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Section 3: Llanberis to Waunfawr

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3. Llanberis to Waunfawr

Distance: 6.1km, 3.8mls     Ascent: 310m, 1000ft     Time; 2 - 3hrs

The leg to Waunfawr leaves Llanberis through its narrow streets, following a lane high up above the village. This is also part of the North Wales Pilgrim’s Way which continues along good forest tracks and lanes which take you to a footpath down into Waunfawr.

Note: Bullet point no 1 on page 40 of the guidebook has an error. At the top, turn right then left to ascend.....

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Leave the High Street by way of Lon Ty Du, to follow the lanes and the North Wales Pilgrims’ Path onto the hillside high above the village.

Then follow a wide track, passing through forestry and quarry workings, before joining a narrow lane. Follow the lane and field paths into Waunfawr, where Antur Waunfawr has a café. Refreshments and camping are available at the Snowdonia Park Inn.

Information about the places along the route in this section.
Note that Grwp Gweithred Cymuned Cwm • Cwm Community Action Group is not responsible for third party websites.

Parc Glynrhonwy
These quarries operated from the 1700s to 1930. The Lower Quarry was acquired by the Air Ministry in 1939 for munitions storage of some 18,000 tons of explosives in a two storey structure. They occupied the site until 1961. A major collapse of the building buried 14,000 tons of munitions, along with a 27 wagon train which was in the process of unloading. After the war, the RAF School of Explosives used the site for training purposes, detonating bombs within the quarry. In 1969, clearance of the site began, an operation which lasted for nearly six years.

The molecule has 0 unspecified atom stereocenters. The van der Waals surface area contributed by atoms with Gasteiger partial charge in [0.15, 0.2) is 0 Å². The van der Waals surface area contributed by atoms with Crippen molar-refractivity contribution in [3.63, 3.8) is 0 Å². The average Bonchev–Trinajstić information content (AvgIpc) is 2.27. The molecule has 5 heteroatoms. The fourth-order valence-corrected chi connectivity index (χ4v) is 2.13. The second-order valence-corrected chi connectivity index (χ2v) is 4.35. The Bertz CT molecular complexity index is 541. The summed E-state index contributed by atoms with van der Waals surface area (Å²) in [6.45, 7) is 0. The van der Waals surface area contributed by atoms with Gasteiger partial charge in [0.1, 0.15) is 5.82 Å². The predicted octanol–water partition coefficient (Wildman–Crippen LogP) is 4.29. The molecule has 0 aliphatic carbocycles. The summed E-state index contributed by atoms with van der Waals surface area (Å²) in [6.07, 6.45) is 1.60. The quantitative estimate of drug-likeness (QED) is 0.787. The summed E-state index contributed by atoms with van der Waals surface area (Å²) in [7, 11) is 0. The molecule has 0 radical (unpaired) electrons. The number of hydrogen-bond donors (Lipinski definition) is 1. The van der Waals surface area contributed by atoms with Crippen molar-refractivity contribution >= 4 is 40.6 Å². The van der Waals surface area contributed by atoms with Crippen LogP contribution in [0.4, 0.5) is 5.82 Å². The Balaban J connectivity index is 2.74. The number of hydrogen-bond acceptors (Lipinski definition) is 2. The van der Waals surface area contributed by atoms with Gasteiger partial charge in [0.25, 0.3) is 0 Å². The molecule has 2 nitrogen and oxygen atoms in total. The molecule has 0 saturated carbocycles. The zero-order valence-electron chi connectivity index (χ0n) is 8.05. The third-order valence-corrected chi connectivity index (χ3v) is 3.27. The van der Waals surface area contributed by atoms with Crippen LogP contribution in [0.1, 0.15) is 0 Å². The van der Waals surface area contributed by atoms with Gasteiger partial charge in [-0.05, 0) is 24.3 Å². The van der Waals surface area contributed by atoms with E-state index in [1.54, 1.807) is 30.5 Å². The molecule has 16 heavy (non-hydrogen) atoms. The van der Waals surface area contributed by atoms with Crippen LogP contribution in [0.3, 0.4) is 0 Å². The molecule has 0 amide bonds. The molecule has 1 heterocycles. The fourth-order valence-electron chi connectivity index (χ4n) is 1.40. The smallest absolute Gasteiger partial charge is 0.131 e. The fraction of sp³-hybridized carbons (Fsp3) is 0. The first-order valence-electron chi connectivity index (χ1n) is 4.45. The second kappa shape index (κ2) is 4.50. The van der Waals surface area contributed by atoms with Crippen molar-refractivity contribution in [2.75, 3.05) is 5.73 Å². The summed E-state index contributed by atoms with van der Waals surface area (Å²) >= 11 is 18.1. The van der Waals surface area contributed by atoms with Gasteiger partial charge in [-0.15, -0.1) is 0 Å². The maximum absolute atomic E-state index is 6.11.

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North Wales Pilgrims' Way

The Pilgrim’s Way is a walking route of over 130 miles. Basingwerk Abbey, which served as a hospital to pilgrims going to Holywell in medieval times, marks its start.

The route celebrates the heritage of those Celtic saints whose stories are lost in the mists of time but whose memory reverberates in ancient churches and at holy wells along the way.

Tiny stone churches nestled into the hills provide shelter and rest along the Way, much as they would have done in the past.

There is much to see, including the 12 foot high cross at Maen Achwyfan – 1,000 years old, carved with Celtic knotting and still standing enigmatic and isolated in the middle of a field, with its mix of Christian and pagan symbols. Also, the Way passes well-preserved stone circles above the Conwy valley.
To cross the sea in an open boat and finally to arrive on Bardsey Island is the pinnacle of the experience.
http://www.pilgrims-way-north-wales.org/

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